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Elan Silverblatt-Buser ’12


Junior biology majors Julia Cooper and Elan Silverblatt-Buser (center) worked in the lab of Assistant Professor Nick Kaplinsky, mapping genes in a plant they tended in the Martin greenhouse. “There were moments when I thought to myself, ‘Ah ha! I’m the first person in the world to see this!’” says Silverblatt-Buser.

Elan Silverblatt-Buser '12, an honors biology major, worked with Assistant Professor of Biology Nick Kaplinsky to research the effects of a non-canonical small heat shock protein (sHSP) on Arabidopsis, a plant related to cabbage and mustard.

I first got to know Professor Kaplinsky when I took Biology 1. When I spoke to him about his research, I became very interested in working with him and found myself in his lab doing an independent research project. He then encouraged me to apply for one of the Summer Undergraduate Research Fellowships from the American Society of Plant Biologists. With this fellowship and funding that Professor Kaplinsky received from the National Institutes of Health, I was able to spend the summer conducting a series of experiments in his lab.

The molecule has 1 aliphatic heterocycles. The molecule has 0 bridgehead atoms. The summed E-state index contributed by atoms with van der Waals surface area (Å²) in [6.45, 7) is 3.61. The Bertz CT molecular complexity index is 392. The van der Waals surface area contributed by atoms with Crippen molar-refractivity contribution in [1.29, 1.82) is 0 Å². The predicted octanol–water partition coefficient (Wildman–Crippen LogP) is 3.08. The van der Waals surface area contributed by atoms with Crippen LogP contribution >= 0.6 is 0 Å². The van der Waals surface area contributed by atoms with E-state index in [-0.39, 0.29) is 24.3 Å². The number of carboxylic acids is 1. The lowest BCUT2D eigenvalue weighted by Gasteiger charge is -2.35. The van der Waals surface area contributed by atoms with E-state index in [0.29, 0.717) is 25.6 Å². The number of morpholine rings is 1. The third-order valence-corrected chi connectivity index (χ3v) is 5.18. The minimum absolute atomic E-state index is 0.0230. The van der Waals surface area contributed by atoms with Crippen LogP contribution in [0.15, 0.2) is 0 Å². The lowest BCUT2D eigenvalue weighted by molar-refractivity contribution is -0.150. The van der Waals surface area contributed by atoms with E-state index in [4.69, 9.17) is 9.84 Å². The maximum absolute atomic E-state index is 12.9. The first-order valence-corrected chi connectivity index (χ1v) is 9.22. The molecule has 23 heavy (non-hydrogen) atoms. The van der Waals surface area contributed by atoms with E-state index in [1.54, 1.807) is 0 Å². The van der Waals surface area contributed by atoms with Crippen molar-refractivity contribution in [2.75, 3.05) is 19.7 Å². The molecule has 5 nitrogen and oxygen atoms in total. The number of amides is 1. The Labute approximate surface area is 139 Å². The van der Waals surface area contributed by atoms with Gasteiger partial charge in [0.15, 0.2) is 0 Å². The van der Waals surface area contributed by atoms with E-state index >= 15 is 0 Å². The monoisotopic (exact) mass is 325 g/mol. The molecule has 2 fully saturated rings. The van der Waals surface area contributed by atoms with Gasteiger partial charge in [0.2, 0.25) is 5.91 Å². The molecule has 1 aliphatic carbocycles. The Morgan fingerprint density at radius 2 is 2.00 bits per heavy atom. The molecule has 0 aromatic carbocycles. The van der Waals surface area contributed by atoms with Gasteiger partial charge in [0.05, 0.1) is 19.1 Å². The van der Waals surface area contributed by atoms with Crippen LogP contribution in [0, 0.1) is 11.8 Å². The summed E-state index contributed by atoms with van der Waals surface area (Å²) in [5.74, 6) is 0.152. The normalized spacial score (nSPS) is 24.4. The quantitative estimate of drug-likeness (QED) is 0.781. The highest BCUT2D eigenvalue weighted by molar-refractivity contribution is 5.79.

There were two major aspects to my lab life: the “wet work” (lab work) and the “dirty work” (greenhouse work). I spent time in the lab designing primers, analyzing the products of polymerase chain reactions, doing DNA preparations, and setting up other experiments in order to map an unknown gene in Arabidopsis. In the greenhouse, I mostly tried to keep the plants alive to use in my experiments.

I got to experience what life is like as a research scientist. The lab work was intense, rewarding, and stimulating. Balancing all of the intricacies of mapping a gene was challenging and sometimes tedious but also extremely gratifying. There were moments when I thought to myself, “Aha! I'm the first person in the world to see this” or “I’m the first to identify this gene.”

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